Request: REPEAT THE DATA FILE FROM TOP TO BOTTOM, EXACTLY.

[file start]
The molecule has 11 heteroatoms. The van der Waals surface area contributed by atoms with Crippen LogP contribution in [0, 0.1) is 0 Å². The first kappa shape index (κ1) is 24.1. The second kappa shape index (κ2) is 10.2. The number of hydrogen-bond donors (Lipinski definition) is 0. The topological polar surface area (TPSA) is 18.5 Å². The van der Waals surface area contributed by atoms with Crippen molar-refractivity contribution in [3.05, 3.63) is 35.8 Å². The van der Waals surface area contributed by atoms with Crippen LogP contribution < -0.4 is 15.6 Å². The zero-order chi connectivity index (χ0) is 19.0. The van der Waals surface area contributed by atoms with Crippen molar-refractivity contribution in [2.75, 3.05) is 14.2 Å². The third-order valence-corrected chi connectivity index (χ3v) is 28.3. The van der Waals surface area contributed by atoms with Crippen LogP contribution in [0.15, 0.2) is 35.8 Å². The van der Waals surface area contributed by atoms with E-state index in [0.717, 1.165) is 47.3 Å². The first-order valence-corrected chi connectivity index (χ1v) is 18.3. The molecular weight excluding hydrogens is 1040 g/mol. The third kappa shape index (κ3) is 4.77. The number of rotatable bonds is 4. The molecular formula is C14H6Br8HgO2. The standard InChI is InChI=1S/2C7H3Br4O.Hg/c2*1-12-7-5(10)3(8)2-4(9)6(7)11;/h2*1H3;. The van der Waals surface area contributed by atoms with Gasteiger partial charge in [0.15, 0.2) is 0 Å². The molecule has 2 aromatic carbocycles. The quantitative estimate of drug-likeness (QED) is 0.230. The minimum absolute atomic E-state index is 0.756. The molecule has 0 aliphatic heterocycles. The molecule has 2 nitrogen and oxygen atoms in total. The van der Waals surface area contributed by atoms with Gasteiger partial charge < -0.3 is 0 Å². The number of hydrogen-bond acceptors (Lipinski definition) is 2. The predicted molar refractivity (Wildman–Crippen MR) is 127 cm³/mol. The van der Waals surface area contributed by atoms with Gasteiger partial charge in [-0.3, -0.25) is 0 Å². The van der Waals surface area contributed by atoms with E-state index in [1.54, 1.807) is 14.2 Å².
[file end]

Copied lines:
The molecule has 11 heteroatoms. The van der Waals surface area contributed by atoms with Crippen LogP contribution in [0, 0.1) is 0 Å². The first kappa shape index (κ1) is 24.1. The second kappa shape index (κ2) is 10.2. The number of hydrogen-bond donors (Lipinski definition) is 0. The topological polar surface area (TPSA) is 18.5 Å². The van der Waals surface area contributed by atoms with Crippen molar-refractivity contribution in [3.05, 3.63) is 35.8 Å². The van der Waals surface area contributed by atoms with Crippen LogP contribution < -0.4 is 15.6 Å². The zero-order chi connectivity index (χ0) is 19.0. The van der Waals surface area contributed by atoms with Crippen molar-refractivity contribution in [2.75, 3.05) is 14.2 Å². The third-order valence-corrected chi connectivity index (χ3v) is 28.3. The van der Waals surface area contributed by atoms with Crippen LogP contribution in [0.15, 0.2) is 35.8 Å². The van der Waals surface area contributed by atoms with E-state index in [0.717, 1.165) is 47.3 Å². The first-order valence-corrected chi connectivity index (χ1v) is 18.3. The molecular weight excluding hydrogens is 1040 g/mol. The third kappa shape index (κ3) is 4.77. The number of rotatable bonds is 4. The molecular formula is C14H6Br8HgO2. The standard InChI is InChI=1S/2C7H3Br4O.Hg/c2*1-12-7-5(10)3(8)2-4(9)6(7)11;/h2*1H3;. The van der Waals surface area contributed by atoms with Gasteiger partial charge in [0.15, 0.2) is 0 Å². The molecule has 2 aromatic carbocycles. The quantitative estimate of drug-likeness (QED) is 0.230. The minimum absolute atomic E-state index is 0.756. The molecule has 0 aliphatic heterocycles. The molecule has 2 nitrogen and oxygen atoms in total. The van der Waals surface area contributed by atoms with Gasteiger partial charge < -0.3 is 0 Å². The number of hydrogen-bond acceptors (Lipinski definition) is 2. The predicted molar refractivity (Wildman–Crippen MR) is 127 cm³/mol. The van der Waals surface area contributed by atoms with Gasteiger partial charge in [-0.3, -0.25) is 0 Å². The van der Waals surface area contributed by atoms with E-state index in [1.54, 1.807) is 14.2 Å².